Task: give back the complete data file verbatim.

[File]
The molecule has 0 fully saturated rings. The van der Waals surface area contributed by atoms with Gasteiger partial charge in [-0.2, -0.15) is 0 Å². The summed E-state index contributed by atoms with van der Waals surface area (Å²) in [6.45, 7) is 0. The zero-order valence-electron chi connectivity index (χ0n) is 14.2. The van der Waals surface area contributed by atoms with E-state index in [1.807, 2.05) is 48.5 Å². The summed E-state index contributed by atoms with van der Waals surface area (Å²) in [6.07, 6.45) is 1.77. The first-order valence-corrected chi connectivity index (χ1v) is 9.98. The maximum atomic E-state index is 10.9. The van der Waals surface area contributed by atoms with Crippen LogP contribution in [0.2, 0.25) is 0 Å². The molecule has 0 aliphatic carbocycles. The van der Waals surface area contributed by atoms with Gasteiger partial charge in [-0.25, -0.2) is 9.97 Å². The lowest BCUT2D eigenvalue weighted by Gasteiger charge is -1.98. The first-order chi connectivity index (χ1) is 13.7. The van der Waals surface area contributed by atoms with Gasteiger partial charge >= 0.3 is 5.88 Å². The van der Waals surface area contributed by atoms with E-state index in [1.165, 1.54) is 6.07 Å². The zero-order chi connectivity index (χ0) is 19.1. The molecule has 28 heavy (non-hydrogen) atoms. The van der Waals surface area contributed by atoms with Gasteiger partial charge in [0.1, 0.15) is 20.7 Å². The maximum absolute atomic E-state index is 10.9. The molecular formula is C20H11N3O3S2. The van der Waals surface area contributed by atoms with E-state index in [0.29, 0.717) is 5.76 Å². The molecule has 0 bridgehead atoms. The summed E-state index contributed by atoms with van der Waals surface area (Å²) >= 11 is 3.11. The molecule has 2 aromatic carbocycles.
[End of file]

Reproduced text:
The molecule has 0 fully saturated rings. The van der Waals surface area contributed by atoms with Gasteiger partial charge in [-0.2, -0.15) is 0 Å². The summed E-state index contributed by atoms with van der Waals surface area (Å²) in [6.45, 7) is 0. The zero-order valence-electron chi connectivity index (χ0n) is 14.2. The van der Waals surface area contributed by atoms with E-state index in [1.807, 2.05) is 48.5 Å². The summed E-state index contributed by atoms with van der Waals surface area (Å²) in [6.07, 6.45) is 1.77. The first-order valence-corrected chi connectivity index (χ1v) is 9.98. The maximum atomic E-state index is 10.9. The van der Waals surface area contributed by atoms with Crippen LogP contribution in [0.2, 0.25) is 0 Å². The molecule has 0 aliphatic carbocycles. The van der Waals surface area contributed by atoms with Gasteiger partial charge in [-0.25, -0.2) is 9.97 Å². The lowest BCUT2D eigenvalue weighted by Gasteiger charge is -1.98. The first-order chi connectivity index (χ1) is 13.7. The van der Waals surface area contributed by atoms with Gasteiger partial charge >= 0.3 is 5.88 Å². The van der Waals surface area contributed by atoms with E-state index in [1.165, 1.54) is 6.07 Å². The zero-order chi connectivity index (χ0) is 19.1. The molecule has 28 heavy (non-hydrogen) atoms. The van der Waals surface area contributed by atoms with Gasteiger partial charge in [0.1, 0.15) is 20.7 Å². The maximum absolute atomic E-state index is 10.9. The molecular formula is C20H11N3O3S2. The van der Waals surface area contributed by atoms with E-state index in [0.29, 0.717) is 5.76 Å². The molecule has 0 bridgehead atoms. The summed E-state index contributed by atoms with van der Waals surface area (Å²) >= 11 is 3.11. The molecule has 2 aromatic carbocycles.